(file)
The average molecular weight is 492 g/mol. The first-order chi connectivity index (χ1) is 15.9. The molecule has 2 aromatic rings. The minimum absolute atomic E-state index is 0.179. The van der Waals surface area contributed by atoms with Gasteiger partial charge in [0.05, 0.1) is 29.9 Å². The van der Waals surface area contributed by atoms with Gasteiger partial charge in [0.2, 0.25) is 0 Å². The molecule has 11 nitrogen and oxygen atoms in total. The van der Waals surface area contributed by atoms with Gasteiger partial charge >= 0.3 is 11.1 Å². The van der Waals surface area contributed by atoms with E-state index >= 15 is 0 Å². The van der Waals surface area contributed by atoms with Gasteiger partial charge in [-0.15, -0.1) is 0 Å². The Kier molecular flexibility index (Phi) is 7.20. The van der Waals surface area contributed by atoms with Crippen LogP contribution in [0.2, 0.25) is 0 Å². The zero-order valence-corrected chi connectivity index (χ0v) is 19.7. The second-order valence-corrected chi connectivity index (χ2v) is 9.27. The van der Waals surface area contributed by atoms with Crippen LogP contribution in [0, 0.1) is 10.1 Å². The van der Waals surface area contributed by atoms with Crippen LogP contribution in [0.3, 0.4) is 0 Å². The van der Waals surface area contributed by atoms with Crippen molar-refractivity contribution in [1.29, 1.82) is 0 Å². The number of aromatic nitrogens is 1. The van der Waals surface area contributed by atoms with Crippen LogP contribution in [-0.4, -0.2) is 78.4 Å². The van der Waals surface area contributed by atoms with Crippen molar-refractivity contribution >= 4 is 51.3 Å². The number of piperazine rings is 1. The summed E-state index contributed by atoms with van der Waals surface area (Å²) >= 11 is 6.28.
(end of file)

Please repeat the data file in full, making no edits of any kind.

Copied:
The average molecular weight is 492 g/mol. The first-order chi connectivity index (χ1) is 15.9. The molecule has 2 aromatic rings. The minimum absolute atomic E-state index is 0.179. The van der Waals surface area contributed by atoms with Gasteiger partial charge in [0.05, 0.1) is 29.9 Å². The van der Waals surface area contributed by atoms with Gasteiger partial charge in [0.2, 0.25) is 0 Å². The molecule has 11 nitrogen and oxygen atoms in total. The van der Waals surface area contributed by atoms with Gasteiger partial charge >= 0.3 is 11.1 Å². The van der Waals surface area contributed by atoms with E-state index >= 15 is 0 Å². The van der Waals surface area contributed by atoms with Gasteiger partial charge in [-0.15, -0.1) is 0 Å². The Kier molecular flexibility index (Phi) is 7.20. The van der Waals surface area contributed by atoms with Crippen LogP contribution in [0.2, 0.25) is 0 Å². The zero-order valence-corrected chi connectivity index (χ0v) is 19.7. The second-order valence-corrected chi connectivity index (χ2v) is 9.27. The van der Waals surface area contributed by atoms with Crippen LogP contribution in [0, 0.1) is 10.1 Å². The van der Waals surface area contributed by atoms with Crippen LogP contribution in [0.3, 0.4) is 0 Å². The van der Waals surface area contributed by atoms with Crippen molar-refractivity contribution in [1.29, 1.82) is 0 Å². The number of aromatic nitrogens is 1. The van der Waals surface area contributed by atoms with Crippen LogP contribution in [-0.4, -0.2) is 78.4 Å². The van der Waals surface area contributed by atoms with Crippen molar-refractivity contribution >= 4 is 51.3 Å². The number of piperazine rings is 1. The summed E-state index contributed by atoms with van der Waals surface area (Å²) >= 11 is 6.28.